Move to ban kosher slaughter a pressure cooker for investors

  • JTAOpEdKosherandHalaalSlaughter
(JTA) On 1 September, the picturesque region of Wallonia became the second in Belgium to ban killing animals without stunning them, rendering both kosher and most halaal methods of slaughter illegal.
by RABBI JACOB SIEGEL | Sep 05, 2019

In the United Kingdom, the Royal Society for the Prevention of Cruelty to Animals has also advocated against shechita, or kosher slaughter, as have several prominent UK politicians.

While the kosher-keeping world has been paying attention to these and other recent developments by European governments and legislators, major food corporations have been facing a campaign of their own.

Two of the world’s primary animal welfare organisations, Compassion in World Farming and World Animal Protection, advocate for governments in Europe to institute bans against religious slaughter, and have recently turned their attention to food corporations that produce, distribute, and sell meat. They seek to use investor pressure to discourage what they consider inhumane practices, among them kosher and halaal slaughter.

Even a small shift in corporate behaviour can have wide implications on a range of issues, including things as basic as the foods we eat and how they are grown. For example, after years of campaigning, dozens of corporations, including Walmart, McDonald’s, and General Mills, committed to source exclusively cage-free eggs in their supply chains. The commitment from McDonald’s alone means two billion eggs a year will be sourced from more humanely raised chickens.

Most investor campaigns currently targeting food companies align with Jewish values. For example, my organisation, JLens, recently initiated a campaign with Amazon (which now owns Whole Foods) to institute better policies and systems regarding food waste, an issue with direct tie-ins to the Jewish principle of bal tashchit (not wasting).

But this prominent investor effort by Compassion in World Farming and World Animal Protection discriminates against Jewish and Muslim consumers. In February, the Business Benchmark on Farm Animal Welfare, the largest such global benchmark of companies, released its annual scores of how 150 of the largest food producers, retailers, manufacturers, and restaurants perform on a range of animal welfare issues.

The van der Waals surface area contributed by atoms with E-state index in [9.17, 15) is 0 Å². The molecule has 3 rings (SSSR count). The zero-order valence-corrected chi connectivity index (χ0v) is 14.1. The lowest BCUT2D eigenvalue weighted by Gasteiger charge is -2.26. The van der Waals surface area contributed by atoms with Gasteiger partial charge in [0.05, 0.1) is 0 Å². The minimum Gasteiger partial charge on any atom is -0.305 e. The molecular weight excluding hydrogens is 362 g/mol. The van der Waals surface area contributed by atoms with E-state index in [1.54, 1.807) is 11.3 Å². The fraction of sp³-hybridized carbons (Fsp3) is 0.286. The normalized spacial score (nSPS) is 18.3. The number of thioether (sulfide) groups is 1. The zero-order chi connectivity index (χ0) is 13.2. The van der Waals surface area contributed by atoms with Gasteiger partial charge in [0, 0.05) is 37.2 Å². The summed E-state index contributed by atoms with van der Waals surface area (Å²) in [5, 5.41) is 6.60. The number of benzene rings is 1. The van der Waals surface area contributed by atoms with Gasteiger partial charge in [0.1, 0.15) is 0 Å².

While much of Benchmark’s work aligns with Jewish values on preventing suffering for animals, unfortunately it also has a clear bias against kosher slaughter, including calling such slaughter “controversial”, and comparing it to the production of foie gras and veal.

Last year, JLens engaged in a months-long campaign to challenge Benchmark for its treatment of religious slaughter, and Benchmark made some substantial improvements.

In spite of this, this year’s report continues to penalise companies that produce or sell kosher and halaal meat. The report asked companies about their welfare practices, companies were docked points simply for producing kosher meat. These points have significance: a corporation’s ranking could fall, its reputation could suffer, and investors could react accordingly.

Kosher slaughter has a much more favourable reception in the United States than in Europe. But in our interconnected world, many corporations doing business in multiple countries will be influenced by developments in Europe. Benchmark itself, based in London, scores companies from around the world and represents a global coalition of investor signatories with more than $2 trillion (R30.5 trillion) in assets.

As the world continues to wake up to the power of the values-based investing movement, hopefully the broader Jewish community will recognise the necessity of having a voice in the movement as well.

JLens attended Benchmark’s report launch in March in London to raise concerns about its religious discrimination. But this campaign will not be won quickly.

Concerned investors can’t just parachute in on issues of concern. To have credibility in the responsible investing field requires a long-term commitment backed up with actual capital. The Jewish community can and should speak out against this discrimination. The most effective way to do so will be by engaging as responsible investors ourselves.

  • Rabbi Jacob Siegel is the director of engagement for JLens, an organisation that serves as a bridge between the Jewish community and the responsible investing arena.


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